Verses: The Versed considers current social, cultural, and political issues and weighs up both sides of the argument.
The increasing number of people entering the UK’s ‘gig economy’ shows a movement away from conventional 9-5 employment toward more unconventional working patterns and flexible hours. As traditional working structures continue to fragment, is it time for the working week to be completely re-defined?
Advocates for four-day working weeks were around long before ‘apps’ that offer flexible working hours like Uber and Deliveroo. But could working one less day a week improve worker productivity or harm the profitability of business?
The case for the four day week
Currently, the UK already enjoys several four-day working weeks thanks to the existence of bank holidays. But some believe the four day week should be a staple of British society.
Caroline Lucas of the Green Party proposed a maximum four day working week in her manifesto for the 2017 general election, as she believed that “when people are exhausted, their productivity goes down”.
“People are working ever more hours, getting ever more stressed, getting ever more ill-health – mental health problems as well” she said.
Although the four-day week may seem like an impossible dream for many workers in the UK, it’s already been trialed in other countries. In March 2018, a company in New Zealand introduced the policy for a six-week trial, to measure its effects on some 200 employees.
Andrew Barnes, the company’s CEO, is from the UK said of the trial, “from my point of view, it’s very difficult as an owner of a business to see any way that this is not positive for me at the moment.” After the six weeks, the trial was deemed an ‘Unmitigated success’ and Barnes is looking to implement the new working structure on a long-term basis.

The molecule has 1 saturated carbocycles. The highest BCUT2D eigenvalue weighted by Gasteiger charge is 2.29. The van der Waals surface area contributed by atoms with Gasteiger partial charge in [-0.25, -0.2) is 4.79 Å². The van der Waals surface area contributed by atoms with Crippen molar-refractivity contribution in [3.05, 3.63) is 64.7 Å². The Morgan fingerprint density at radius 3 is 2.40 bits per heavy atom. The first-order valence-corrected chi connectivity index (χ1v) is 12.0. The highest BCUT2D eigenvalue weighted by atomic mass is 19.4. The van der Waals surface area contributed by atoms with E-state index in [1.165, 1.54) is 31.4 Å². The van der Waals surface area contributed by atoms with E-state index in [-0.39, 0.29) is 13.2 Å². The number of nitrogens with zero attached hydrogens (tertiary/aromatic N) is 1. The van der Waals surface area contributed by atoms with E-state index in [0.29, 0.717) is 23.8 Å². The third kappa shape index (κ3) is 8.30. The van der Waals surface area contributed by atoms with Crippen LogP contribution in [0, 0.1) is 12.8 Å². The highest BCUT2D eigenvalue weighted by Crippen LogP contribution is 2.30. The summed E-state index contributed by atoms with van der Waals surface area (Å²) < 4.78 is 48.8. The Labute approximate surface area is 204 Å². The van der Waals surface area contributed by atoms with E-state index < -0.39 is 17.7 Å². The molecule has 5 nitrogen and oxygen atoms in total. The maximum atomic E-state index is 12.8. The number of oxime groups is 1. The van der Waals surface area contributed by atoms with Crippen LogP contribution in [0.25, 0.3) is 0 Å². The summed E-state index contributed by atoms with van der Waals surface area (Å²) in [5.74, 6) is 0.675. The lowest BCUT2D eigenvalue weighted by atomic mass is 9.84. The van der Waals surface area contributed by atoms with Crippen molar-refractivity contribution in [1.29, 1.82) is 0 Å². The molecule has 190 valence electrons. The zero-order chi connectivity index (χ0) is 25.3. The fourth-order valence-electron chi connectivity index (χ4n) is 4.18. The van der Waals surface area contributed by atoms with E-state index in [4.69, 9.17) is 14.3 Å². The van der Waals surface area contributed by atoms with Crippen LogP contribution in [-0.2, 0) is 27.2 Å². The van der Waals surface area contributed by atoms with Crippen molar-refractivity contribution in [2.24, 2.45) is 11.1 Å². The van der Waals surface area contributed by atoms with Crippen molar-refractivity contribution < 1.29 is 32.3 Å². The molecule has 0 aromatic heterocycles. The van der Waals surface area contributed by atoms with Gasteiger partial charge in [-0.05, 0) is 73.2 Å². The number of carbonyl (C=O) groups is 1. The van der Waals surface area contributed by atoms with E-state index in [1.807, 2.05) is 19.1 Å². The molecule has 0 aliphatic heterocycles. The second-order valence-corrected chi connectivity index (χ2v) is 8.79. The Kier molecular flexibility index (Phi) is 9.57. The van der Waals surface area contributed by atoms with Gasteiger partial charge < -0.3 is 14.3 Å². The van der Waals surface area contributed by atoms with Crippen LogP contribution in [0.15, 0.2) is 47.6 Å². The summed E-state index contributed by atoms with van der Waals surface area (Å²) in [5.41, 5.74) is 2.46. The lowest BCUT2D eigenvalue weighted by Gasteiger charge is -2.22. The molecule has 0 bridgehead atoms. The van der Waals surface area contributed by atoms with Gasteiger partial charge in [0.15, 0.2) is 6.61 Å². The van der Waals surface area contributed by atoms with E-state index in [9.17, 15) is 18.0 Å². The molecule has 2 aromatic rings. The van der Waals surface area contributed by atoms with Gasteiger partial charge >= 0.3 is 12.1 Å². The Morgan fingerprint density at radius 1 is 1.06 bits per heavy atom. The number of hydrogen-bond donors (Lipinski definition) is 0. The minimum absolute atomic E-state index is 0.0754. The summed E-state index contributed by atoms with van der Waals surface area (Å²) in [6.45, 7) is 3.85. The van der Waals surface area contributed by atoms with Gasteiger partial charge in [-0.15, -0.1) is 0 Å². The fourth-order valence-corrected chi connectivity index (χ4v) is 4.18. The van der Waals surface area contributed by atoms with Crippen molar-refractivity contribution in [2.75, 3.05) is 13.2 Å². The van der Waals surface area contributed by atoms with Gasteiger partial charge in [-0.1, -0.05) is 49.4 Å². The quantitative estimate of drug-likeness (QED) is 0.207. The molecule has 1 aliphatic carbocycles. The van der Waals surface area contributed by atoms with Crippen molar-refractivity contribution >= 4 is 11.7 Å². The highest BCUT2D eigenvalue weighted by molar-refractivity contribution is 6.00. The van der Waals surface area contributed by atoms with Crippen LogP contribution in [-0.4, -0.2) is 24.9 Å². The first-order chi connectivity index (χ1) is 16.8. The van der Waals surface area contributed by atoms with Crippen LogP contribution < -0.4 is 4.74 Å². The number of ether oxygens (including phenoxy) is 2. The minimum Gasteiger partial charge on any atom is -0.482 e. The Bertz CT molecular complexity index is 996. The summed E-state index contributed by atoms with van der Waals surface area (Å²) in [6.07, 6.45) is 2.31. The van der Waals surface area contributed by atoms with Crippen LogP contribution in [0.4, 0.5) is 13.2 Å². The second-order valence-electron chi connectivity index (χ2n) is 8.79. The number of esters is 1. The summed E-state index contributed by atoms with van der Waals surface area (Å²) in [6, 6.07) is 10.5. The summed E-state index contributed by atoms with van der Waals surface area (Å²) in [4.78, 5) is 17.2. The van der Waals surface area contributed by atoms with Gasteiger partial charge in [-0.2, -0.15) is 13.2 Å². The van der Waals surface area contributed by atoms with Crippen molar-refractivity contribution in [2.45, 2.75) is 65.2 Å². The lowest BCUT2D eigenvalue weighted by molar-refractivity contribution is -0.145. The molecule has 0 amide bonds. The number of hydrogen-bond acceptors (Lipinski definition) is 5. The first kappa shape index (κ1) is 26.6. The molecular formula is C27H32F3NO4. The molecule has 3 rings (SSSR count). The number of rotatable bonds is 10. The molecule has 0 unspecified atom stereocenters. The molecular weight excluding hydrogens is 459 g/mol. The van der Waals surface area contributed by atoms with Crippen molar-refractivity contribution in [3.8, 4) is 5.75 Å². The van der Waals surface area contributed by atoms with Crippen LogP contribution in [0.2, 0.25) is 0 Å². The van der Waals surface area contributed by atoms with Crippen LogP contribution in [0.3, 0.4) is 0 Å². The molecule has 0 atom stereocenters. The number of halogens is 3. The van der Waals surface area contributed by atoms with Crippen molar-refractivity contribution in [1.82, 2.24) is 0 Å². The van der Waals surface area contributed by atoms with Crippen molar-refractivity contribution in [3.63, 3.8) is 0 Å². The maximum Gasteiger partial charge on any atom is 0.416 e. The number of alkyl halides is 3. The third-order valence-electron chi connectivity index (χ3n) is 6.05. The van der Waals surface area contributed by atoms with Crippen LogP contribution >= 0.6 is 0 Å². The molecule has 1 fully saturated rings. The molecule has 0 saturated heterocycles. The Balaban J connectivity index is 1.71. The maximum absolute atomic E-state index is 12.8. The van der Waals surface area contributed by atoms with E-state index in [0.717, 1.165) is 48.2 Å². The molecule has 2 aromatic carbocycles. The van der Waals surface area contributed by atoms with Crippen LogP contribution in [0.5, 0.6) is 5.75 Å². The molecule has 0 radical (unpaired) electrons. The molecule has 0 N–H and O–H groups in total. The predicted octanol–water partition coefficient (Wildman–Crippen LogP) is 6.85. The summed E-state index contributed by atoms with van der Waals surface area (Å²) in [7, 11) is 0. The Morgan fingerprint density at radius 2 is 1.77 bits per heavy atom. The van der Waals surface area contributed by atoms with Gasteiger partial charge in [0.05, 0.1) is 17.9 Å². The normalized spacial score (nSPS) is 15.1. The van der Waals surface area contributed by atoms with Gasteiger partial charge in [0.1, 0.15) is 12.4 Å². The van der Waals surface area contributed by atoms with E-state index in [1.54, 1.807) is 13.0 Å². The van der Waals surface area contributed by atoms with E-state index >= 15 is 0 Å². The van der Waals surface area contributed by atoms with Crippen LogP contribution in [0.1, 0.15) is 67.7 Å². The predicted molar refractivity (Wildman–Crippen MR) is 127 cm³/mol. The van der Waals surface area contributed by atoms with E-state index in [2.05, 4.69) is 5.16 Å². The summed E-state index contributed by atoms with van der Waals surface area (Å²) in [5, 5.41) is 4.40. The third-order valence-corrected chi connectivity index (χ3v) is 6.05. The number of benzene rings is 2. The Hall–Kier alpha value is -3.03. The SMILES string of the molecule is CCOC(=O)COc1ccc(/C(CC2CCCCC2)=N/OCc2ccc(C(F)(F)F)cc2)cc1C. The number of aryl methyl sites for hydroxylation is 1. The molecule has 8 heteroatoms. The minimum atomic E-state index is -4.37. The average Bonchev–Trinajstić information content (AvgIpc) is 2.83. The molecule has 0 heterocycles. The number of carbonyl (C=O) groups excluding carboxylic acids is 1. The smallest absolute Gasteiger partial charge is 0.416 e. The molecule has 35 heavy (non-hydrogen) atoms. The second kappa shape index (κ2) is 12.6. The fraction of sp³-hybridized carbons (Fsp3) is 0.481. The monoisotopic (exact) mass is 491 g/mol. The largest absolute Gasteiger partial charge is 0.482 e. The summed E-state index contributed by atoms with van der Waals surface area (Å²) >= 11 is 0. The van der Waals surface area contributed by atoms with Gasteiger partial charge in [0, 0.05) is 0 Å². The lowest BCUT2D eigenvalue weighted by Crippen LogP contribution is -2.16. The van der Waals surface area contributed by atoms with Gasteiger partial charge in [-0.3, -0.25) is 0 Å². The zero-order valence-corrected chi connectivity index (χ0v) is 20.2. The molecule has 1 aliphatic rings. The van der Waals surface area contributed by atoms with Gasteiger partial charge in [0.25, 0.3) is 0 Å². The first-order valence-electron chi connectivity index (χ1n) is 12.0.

As part of an investigation into working attitudes in the UK, The Versed collected data on nearly 1000 participants across the country and found that 68% of those asked would prefer to work four 10 hour days rather than five 8 hour days. The appetite for change is there.
What a way to make a living
Despite its allure for employees and employers alike, there are reasons to be sceptical about the overall benefits of the four-day week especially if it means reduced working hours.
In France, the average hours worked in a week is around 35, whereas in the UK the limit is 48. France has a higher unemployment rate than the UK. In addition, a paper from the International Monetary fund suggested that the lower working hours in France didn’t increase happiness.
If the number of hours worked per week stayed the same (eg work would only be for 4 days a week but the hours worked on those days would be longer) there is also evidence to suggest that this could be detrimental to worker’s health.
Dr Judy Rose from Griffith University’s School of Education and Professional Studies compared women who had different working patterns. She found that the women who worked less days a week but with longer hours were far worse off than those who worked normal full time hours.
“I wanted to know if the women working a four-day week really were getting a better work-life balance, and I found out that no, they’re not” she said.
“They’re actually more stressed-out and more time-pressured than women working full-time, because though they’re working fewer days on paper they’re juggling the household, the housework, and still working a full-time load.”
The likelihood of a four day week being introduced in the UK any time soon is low. Currently, the main proponents of a four-day week in the UK are the Four Day Week Campaign who have been campaigning for its implementation for several years.